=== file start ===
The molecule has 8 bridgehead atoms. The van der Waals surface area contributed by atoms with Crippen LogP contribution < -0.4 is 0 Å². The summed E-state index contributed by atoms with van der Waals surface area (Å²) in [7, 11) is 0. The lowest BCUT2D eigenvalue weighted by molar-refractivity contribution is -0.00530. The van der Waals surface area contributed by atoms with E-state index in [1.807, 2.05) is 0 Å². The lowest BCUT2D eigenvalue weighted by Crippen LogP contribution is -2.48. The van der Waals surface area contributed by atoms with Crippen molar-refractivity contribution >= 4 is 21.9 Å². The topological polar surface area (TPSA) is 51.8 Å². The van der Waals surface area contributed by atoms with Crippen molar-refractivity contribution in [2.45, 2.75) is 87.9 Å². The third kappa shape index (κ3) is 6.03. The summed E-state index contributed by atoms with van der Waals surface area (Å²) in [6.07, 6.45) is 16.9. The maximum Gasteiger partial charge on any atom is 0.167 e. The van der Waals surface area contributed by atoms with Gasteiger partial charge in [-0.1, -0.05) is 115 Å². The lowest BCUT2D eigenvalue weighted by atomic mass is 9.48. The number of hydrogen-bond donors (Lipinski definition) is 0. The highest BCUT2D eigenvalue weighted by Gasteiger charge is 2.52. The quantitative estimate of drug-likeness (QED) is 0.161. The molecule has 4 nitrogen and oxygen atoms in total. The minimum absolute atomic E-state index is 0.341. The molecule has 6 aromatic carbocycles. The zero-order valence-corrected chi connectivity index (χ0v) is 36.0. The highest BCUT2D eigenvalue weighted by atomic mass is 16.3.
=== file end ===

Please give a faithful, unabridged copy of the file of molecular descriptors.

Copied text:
The molecule has 8 bridgehead atoms. The van der Waals surface area contributed by atoms with Crippen LogP contribution < -0.4 is 0 Å². The summed E-state index contributed by atoms with van der Waals surface area (Å²) in [7, 11) is 0. The lowest BCUT2D eigenvalue weighted by molar-refractivity contribution is -0.00530. The van der Waals surface area contributed by atoms with E-state index in [1.807, 2.05) is 0 Å². The lowest BCUT2D eigenvalue weighted by Crippen LogP contribution is -2.48. The van der Waals surface area contributed by atoms with Crippen molar-refractivity contribution >= 4 is 21.9 Å². The topological polar surface area (TPSA) is 51.8 Å². The van der Waals surface area contributed by atoms with Crippen molar-refractivity contribution in [2.45, 2.75) is 87.9 Å². The third kappa shape index (κ3) is 6.03. The summed E-state index contributed by atoms with van der Waals surface area (Å²) in [6.07, 6.45) is 16.9. The maximum Gasteiger partial charge on any atom is 0.167 e. The van der Waals surface area contributed by atoms with Gasteiger partial charge in [-0.1, -0.05) is 115 Å². The lowest BCUT2D eigenvalue weighted by atomic mass is 9.48. The number of hydrogen-bond donors (Lipinski definition) is 0. The highest BCUT2D eigenvalue weighted by Gasteiger charge is 2.52. The quantitative estimate of drug-likeness (QED) is 0.161. The molecule has 4 nitrogen and oxygen atoms in total. The minimum absolute atomic E-state index is 0.341. The molecule has 6 aromatic carbocycles. The zero-order valence-corrected chi connectivity index (χ0v) is 36.0. The highest BCUT2D eigenvalue weighted by atomic mass is 16.3.